Pecou expresses himself not just through paintings, but through music and film as well. He said he was inspired by rapper Andre 3000, while also emphasizing the importance of family.
“I like to say that when my daughter was born, she gave me life,” he said. “And when my son was born, he gave my life purpose.”
Among those in attendance was Aria S. Halliday, an assistant professor of Africana feminisms (women’s studies). Halliday teaches “Leadership for Social Change,” and her students were in attendance as well.
“The exhibit and presentation were remarkable, showing how social justice can be enacted through art,” Halliday said. “I brought my class here to illustrate how art has an important voice; it causes us to ask questions. These images connect with the viewer and inspire more research of the subject.”
Kristina Czoschke is a junior art major who is currently taking an “Intro to Woodworking” course at UNH.
“I appreciated the way [Pecou] took traditional symbols from his culture and incorporated it to create a message in relation to current events such as a sign of protection to those who are wrongly persecuted,” Czoschke said, “which is a beautiful way to remember the culture that was erased through colonization and use it to still speak to the injustices of today that are the results of said colonization. It’s like poetic justice.”“
He mentioned he would have open studio days,” she said, “where those of the community can come in and react to his work which then he would either accept or defend against the criticism. Which is a fascinating process; I can’t recall another artist doing such a thing.”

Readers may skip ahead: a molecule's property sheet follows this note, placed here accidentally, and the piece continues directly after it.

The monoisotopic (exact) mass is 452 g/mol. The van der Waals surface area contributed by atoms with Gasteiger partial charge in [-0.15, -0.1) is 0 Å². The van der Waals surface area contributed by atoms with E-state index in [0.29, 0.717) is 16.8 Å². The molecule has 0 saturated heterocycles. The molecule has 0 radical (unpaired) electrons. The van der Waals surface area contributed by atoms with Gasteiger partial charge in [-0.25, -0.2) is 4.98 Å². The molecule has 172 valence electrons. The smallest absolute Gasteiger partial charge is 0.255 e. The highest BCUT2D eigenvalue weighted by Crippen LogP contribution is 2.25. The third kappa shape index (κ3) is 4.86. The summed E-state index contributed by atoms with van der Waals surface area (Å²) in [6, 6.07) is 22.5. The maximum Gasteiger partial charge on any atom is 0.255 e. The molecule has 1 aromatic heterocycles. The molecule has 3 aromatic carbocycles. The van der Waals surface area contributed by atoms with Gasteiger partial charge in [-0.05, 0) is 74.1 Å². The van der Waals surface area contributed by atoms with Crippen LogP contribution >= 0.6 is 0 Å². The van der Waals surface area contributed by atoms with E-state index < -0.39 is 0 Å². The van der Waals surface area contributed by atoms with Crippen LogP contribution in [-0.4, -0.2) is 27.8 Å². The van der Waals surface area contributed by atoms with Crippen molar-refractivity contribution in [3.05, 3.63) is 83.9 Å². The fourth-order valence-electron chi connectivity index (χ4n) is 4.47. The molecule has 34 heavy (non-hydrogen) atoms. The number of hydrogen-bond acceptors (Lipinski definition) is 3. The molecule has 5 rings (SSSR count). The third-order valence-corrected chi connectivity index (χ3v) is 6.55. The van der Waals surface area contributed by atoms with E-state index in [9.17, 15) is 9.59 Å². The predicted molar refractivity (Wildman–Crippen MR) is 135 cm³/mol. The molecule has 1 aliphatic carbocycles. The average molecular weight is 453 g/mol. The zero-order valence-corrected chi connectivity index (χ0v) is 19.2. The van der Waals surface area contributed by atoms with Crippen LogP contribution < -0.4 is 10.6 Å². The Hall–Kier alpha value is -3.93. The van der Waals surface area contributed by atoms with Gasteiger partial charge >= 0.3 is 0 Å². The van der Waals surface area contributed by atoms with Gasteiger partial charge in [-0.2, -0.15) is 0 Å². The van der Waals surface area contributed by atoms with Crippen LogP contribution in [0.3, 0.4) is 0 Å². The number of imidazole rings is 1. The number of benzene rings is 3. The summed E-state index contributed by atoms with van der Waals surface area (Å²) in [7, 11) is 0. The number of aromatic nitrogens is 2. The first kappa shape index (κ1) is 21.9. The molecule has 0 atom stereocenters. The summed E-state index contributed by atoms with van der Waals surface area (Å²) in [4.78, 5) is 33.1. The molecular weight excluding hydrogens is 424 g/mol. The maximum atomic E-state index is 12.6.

Freshman Allison Lawson is taking a ceramics course and is interested in oil painting as well.
“It was great meeting someone of color and learning how they perceive the world,” Lawson said. “Fahamu really speaks from the heart. I admire how he was able to get over his own trauma – and concerns about the world around him – through his art.”
“This exhibit is very significant in light of the current events surrounding us every day,” senior English major Terri Duhamel, an employee at the museum, said. “It was heartbreaking and eye-opening to hear how people of color think about life and death on a daily basis. This exhibit is a symbol of hope, peace and serenity for the black community to know that they are not alone in the world.”“
The paintings provoke deep thought when viewed in isolation,” said Dean Wilburn of the College of Liberal Arts as he shared his thoughts on the exhibit. “These particular images that illustrate the dismembering and remembering of the black male body is significant; it leads to the image of a black woman who is bringing him back to the living world…When you put all of these images together in moments of isolation and thought, they force us to rethink the stereotypes of the black male.”
At the end of each of his emails, Pecou signs off with the following lines, illustrating yet another sign of his personal commitment to his craft and mission:

“create like a god.

command like a king.

work like a slave.

love like a mother.”